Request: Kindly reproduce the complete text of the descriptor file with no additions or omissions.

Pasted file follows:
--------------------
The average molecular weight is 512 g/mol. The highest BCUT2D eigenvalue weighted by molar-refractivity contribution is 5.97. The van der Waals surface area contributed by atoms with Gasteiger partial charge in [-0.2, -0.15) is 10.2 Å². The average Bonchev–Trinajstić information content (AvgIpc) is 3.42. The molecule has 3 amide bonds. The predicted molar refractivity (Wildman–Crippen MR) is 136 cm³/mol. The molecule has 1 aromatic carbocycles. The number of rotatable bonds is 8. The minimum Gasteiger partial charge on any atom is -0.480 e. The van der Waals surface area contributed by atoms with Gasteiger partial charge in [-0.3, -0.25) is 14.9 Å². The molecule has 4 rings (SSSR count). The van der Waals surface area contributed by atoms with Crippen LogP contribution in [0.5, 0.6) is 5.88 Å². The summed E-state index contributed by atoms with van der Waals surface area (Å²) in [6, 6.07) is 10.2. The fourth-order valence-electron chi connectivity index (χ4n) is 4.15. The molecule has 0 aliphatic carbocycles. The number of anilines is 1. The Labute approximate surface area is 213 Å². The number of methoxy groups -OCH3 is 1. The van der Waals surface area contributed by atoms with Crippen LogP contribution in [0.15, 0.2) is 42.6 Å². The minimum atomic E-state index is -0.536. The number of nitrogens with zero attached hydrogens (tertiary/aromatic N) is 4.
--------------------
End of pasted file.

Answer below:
The average molecular weight is 512 g/mol. The highest BCUT2D eigenvalue weighted by molar-refractivity contribution is 5.97. The van der Waals surface area contributed by atoms with Gasteiger partial charge in [-0.2, -0.15) is 10.2 Å². The average Bonchev–Trinajstić information content (AvgIpc) is 3.42. The molecule has 3 amide bonds. The predicted molar refractivity (Wildman–Crippen MR) is 136 cm³/mol. The molecule has 1 aromatic carbocycles. The number of rotatable bonds is 8. The minimum Gasteiger partial charge on any atom is -0.480 e. The van der Waals surface area contributed by atoms with Gasteiger partial charge in [-0.3, -0.25) is 14.9 Å². The molecule has 4 rings (SSSR count). The van der Waals surface area contributed by atoms with Crippen LogP contribution in [0.5, 0.6) is 5.88 Å². The summed E-state index contributed by atoms with van der Waals surface area (Å²) in [6, 6.07) is 10.2. The fourth-order valence-electron chi connectivity index (χ4n) is 4.15. The molecule has 0 aliphatic carbocycles. The number of anilines is 1. The Labute approximate surface area is 213 Å². The number of methoxy groups -OCH3 is 1. The van der Waals surface area contributed by atoms with Crippen LogP contribution in [0.15, 0.2) is 42.6 Å². The minimum atomic E-state index is -0.536. The number of nitrogens with zero attached hydrogens (tertiary/aromatic N) is 4.